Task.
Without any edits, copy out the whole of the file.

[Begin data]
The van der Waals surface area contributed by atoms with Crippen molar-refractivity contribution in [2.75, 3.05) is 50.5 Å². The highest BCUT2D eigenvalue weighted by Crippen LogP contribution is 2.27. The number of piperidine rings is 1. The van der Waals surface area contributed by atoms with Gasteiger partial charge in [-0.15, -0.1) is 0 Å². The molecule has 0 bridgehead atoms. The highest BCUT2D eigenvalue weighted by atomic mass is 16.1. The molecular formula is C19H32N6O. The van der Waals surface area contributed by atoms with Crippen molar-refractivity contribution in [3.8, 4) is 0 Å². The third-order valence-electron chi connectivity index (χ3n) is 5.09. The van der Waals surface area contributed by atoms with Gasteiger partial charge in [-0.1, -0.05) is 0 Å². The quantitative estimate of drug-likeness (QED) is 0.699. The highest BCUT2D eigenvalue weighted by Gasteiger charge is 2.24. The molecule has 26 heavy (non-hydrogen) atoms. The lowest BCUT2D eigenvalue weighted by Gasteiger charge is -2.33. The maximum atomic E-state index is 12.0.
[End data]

The van der Waals surface area contributed by atoms with Crippen molar-refractivity contribution in [2.75, 3.05) is 50.5 Å². The highest BCUT2D eigenvalue weighted by Crippen LogP contribution is 2.27. The number of piperidine rings is 1. The van der Waals surface area contributed by atoms with Gasteiger partial charge in [-0.15, -0.1) is 0 Å². The molecule has 0 bridgehead atoms. The highest BCUT2D eigenvalue weighted by atomic mass is 16.1. The molecular formula is C19H32N6O. The van der Waals surface area contributed by atoms with Crippen molar-refractivity contribution in [3.8, 4) is 0 Å². The third-order valence-electron chi connectivity index (χ3n) is 5.09. The van der Waals surface area contributed by atoms with Gasteiger partial charge in [-0.1, -0.05) is 0 Å². The quantitative estimate of drug-likeness (QED) is 0.699. The highest BCUT2D eigenvalue weighted by Gasteiger charge is 2.24. The molecule has 26 heavy (non-hydrogen) atoms. The lowest BCUT2D eigenvalue weighted by Gasteiger charge is -2.33. The maximum atomic E-state index is 12.0.